• the implementation of a complaints system and measures to avoid security flaws;
  • the possibility for the client to audit the provider;
  • the destruction of data and its restitution at the end of the services provided or in case of early termination of the contract, in a format chosen by the client;
  • the detailed specification of the provider’s obligations regarding data security (including physical and technical security measures, traceability, continuity of services, level of service, backup) and specification that the latter can only act on instructions from the client;
  • the cooperation of the service provider with the relevant data protection authorities and obligation to provide the client with any and all useful information in order to make the statement concerning data processing to said authorities;
  • the clear and exhaustive indication of the countries hosting the data and guarantee of an adequate protection in said countries.

iii) finally and most importantly, to prevent any potential changes of position by the CNIL, the following specific obligations to ensure the legality of the transfer under any circumstances:

  • the obligation to take all necessary technical and legal measures in order to comply with the developments of the French Data Protection Act and with the CNIL recommendations;
  • in the event of the inability or impossibility to comply with the developments of the French Data Protection Act, the inclusion of an automatic termination clause with the obligation to restitute such data in addition to the removal of such data without additional charge for the client.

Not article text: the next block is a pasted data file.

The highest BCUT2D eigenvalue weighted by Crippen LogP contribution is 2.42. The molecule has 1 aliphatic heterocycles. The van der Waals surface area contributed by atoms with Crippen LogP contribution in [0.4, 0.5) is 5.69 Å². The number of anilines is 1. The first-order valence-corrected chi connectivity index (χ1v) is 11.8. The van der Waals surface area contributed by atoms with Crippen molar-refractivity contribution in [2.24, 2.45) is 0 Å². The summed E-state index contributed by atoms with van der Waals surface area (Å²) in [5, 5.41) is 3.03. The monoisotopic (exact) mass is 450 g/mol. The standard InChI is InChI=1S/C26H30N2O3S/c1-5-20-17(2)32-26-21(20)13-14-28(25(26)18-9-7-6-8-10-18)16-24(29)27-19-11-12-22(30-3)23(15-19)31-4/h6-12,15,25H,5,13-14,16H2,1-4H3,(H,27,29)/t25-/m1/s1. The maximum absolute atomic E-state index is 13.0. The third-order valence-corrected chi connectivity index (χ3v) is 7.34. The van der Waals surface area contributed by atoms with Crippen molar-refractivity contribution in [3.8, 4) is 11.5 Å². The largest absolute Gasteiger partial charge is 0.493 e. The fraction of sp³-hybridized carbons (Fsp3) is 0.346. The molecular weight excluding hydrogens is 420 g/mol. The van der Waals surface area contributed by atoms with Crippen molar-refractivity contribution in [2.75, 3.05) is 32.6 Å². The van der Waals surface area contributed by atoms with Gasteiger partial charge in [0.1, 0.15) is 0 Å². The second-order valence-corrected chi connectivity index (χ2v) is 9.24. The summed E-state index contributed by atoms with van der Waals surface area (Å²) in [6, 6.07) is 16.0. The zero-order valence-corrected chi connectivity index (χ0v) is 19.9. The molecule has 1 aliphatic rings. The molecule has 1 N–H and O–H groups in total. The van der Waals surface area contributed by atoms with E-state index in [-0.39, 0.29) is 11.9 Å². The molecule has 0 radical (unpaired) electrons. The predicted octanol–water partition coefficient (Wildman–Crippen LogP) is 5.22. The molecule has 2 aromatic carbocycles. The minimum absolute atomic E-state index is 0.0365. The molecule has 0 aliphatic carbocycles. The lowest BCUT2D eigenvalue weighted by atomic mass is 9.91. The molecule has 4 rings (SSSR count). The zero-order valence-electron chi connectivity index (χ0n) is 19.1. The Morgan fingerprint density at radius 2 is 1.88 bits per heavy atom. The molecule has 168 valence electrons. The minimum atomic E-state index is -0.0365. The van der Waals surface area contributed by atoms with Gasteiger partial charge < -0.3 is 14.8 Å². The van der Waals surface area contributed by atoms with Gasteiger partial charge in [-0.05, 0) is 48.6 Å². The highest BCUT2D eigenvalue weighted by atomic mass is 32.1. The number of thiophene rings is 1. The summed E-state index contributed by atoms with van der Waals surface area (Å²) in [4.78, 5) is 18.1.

Up until now, the recourse to “Safe Harbor” data processors was principally insured by signing standard terms and conditions or boilerplate agreements which European clients were unable to negotiate. The situation of the formerly “Safe Harbor” American providers is unclear and will necessarily force said providers to amend their contracts in order to adapt them to the requirements of their European clients. The decision of the CJEU may have the merit of rebalancing the forces in play between the European data controllers and the American service providers.

[1] CJEU decision dated October 6, 2015, Case C-362-14 Maximillian Schrems v. Data Protection Commissionner

[2] Commission decision dated July 26, 2000

[3] Indeed, under directive 95/46, the transfer of personal data to countries outside the European Union which do not provide an adequate level of protection should be prohibited.

[4] It should be noted that another contractual means to transfer data was provided for companies that are part of a same group (« Binding Corporate Rules »)

[5] In this respect, it should be specified that a German data protection authority expressed its wish to also invalidate the model contract clauses and to authorize data transfer to the United States only subject to changes in its legislations

[6] Act n°78-17 dated January 6, 1978[:]